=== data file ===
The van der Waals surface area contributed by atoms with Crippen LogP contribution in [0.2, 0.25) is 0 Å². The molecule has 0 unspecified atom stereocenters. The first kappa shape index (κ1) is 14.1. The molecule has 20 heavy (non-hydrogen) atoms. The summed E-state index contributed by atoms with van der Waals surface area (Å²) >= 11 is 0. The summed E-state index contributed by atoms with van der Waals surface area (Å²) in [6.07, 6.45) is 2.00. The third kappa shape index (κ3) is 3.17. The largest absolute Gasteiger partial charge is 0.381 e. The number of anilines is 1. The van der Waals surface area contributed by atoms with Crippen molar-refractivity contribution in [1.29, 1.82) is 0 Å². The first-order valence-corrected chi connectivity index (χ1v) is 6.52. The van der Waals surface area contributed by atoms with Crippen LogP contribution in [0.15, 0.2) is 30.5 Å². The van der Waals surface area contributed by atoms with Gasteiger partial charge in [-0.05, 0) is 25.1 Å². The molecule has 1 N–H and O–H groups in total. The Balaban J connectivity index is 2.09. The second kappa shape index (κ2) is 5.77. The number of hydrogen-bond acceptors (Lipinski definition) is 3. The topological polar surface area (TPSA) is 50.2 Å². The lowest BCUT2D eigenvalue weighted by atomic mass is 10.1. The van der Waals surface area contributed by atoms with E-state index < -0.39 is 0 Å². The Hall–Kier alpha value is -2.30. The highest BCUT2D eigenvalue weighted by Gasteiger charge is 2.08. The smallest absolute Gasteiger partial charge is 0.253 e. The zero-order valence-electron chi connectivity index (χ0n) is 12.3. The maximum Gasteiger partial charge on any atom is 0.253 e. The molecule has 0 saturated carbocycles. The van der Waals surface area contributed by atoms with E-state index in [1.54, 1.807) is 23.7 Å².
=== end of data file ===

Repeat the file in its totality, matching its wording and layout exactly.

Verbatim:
The van der Waals surface area contributed by atoms with Crippen LogP contribution in [0.2, 0.25) is 0 Å². The molecule has 0 unspecified atom stereocenters. The first kappa shape index (κ1) is 14.1. The molecule has 20 heavy (non-hydrogen) atoms. The summed E-state index contributed by atoms with van der Waals surface area (Å²) >= 11 is 0. The summed E-state index contributed by atoms with van der Waals surface area (Å²) in [6.07, 6.45) is 2.00. The third kappa shape index (κ3) is 3.17. The largest absolute Gasteiger partial charge is 0.381 e. The number of anilines is 1. The van der Waals surface area contributed by atoms with Crippen molar-refractivity contribution in [1.29, 1.82) is 0 Å². The first-order valence-corrected chi connectivity index (χ1v) is 6.52. The van der Waals surface area contributed by atoms with Crippen LogP contribution in [0.15, 0.2) is 30.5 Å². The van der Waals surface area contributed by atoms with Gasteiger partial charge in [-0.05, 0) is 25.1 Å². The molecule has 1 N–H and O–H groups in total. The Balaban J connectivity index is 2.09. The second kappa shape index (κ2) is 5.77. The number of hydrogen-bond acceptors (Lipinski definition) is 3. The topological polar surface area (TPSA) is 50.2 Å². The lowest BCUT2D eigenvalue weighted by atomic mass is 10.1. The van der Waals surface area contributed by atoms with E-state index < -0.39 is 0 Å². The Hall–Kier alpha value is -2.30. The highest BCUT2D eigenvalue weighted by Gasteiger charge is 2.08. The smallest absolute Gasteiger partial charge is 0.253 e. The zero-order valence-electron chi connectivity index (χ0n) is 12.3. The maximum Gasteiger partial charge on any atom is 0.253 e. The molecule has 0 saturated carbocycles. The van der Waals surface area contributed by atoms with E-state index in [1.54, 1.807) is 23.7 Å².